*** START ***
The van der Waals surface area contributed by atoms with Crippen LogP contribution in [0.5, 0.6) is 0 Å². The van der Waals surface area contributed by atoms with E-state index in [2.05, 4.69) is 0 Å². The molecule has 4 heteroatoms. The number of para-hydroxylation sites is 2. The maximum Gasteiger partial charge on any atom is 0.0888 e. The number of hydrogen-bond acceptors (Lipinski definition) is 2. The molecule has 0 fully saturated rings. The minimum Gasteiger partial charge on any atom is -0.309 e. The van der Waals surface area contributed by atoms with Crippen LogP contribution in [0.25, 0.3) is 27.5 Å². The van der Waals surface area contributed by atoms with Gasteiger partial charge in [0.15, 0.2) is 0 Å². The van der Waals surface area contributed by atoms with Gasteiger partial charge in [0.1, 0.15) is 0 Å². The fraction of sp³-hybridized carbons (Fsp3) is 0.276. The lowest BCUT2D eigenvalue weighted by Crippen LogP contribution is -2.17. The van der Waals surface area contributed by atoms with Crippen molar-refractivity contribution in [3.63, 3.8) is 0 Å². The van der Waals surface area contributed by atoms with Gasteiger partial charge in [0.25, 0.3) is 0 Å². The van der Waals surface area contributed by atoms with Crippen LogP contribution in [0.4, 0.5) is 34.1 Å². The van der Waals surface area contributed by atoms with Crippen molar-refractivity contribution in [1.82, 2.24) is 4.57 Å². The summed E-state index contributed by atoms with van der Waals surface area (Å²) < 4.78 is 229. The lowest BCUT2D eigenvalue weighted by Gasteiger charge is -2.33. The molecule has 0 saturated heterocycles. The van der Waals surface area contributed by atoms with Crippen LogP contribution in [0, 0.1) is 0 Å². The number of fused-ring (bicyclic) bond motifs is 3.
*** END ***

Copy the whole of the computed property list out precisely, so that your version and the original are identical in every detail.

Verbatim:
The van der Waals surface area contributed by atoms with Crippen LogP contribution in [0.5, 0.6) is 0 Å². The van der Waals surface area contributed by atoms with E-state index in [2.05, 4.69) is 0 Å². The molecule has 4 heteroatoms. The number of para-hydroxylation sites is 2. The maximum Gasteiger partial charge on any atom is 0.0888 e. The number of hydrogen-bond acceptors (Lipinski definition) is 2. The molecule has 0 fully saturated rings. The minimum Gasteiger partial charge on any atom is -0.309 e. The van der Waals surface area contributed by atoms with Crippen LogP contribution in [0.25, 0.3) is 27.5 Å². The van der Waals surface area contributed by atoms with Gasteiger partial charge in [0.15, 0.2) is 0 Å². The van der Waals surface area contributed by atoms with Gasteiger partial charge in [0.1, 0.15) is 0 Å². The fraction of sp³-hybridized carbons (Fsp3) is 0.276. The lowest BCUT2D eigenvalue weighted by Crippen LogP contribution is -2.17. The van der Waals surface area contributed by atoms with Crippen molar-refractivity contribution in [3.63, 3.8) is 0 Å². The van der Waals surface area contributed by atoms with Gasteiger partial charge in [0.25, 0.3) is 0 Å². The van der Waals surface area contributed by atoms with Crippen LogP contribution in [0.4, 0.5) is 34.1 Å². The van der Waals surface area contributed by atoms with Crippen molar-refractivity contribution in [1.82, 2.24) is 4.57 Å². The summed E-state index contributed by atoms with van der Waals surface area (Å²) < 4.78 is 229. The lowest BCUT2D eigenvalue weighted by Gasteiger charge is -2.33. The molecule has 0 saturated heterocycles. The van der Waals surface area contributed by atoms with Crippen LogP contribution in [0, 0.1) is 0 Å². The number of fused-ring (bicyclic) bond motifs is 3.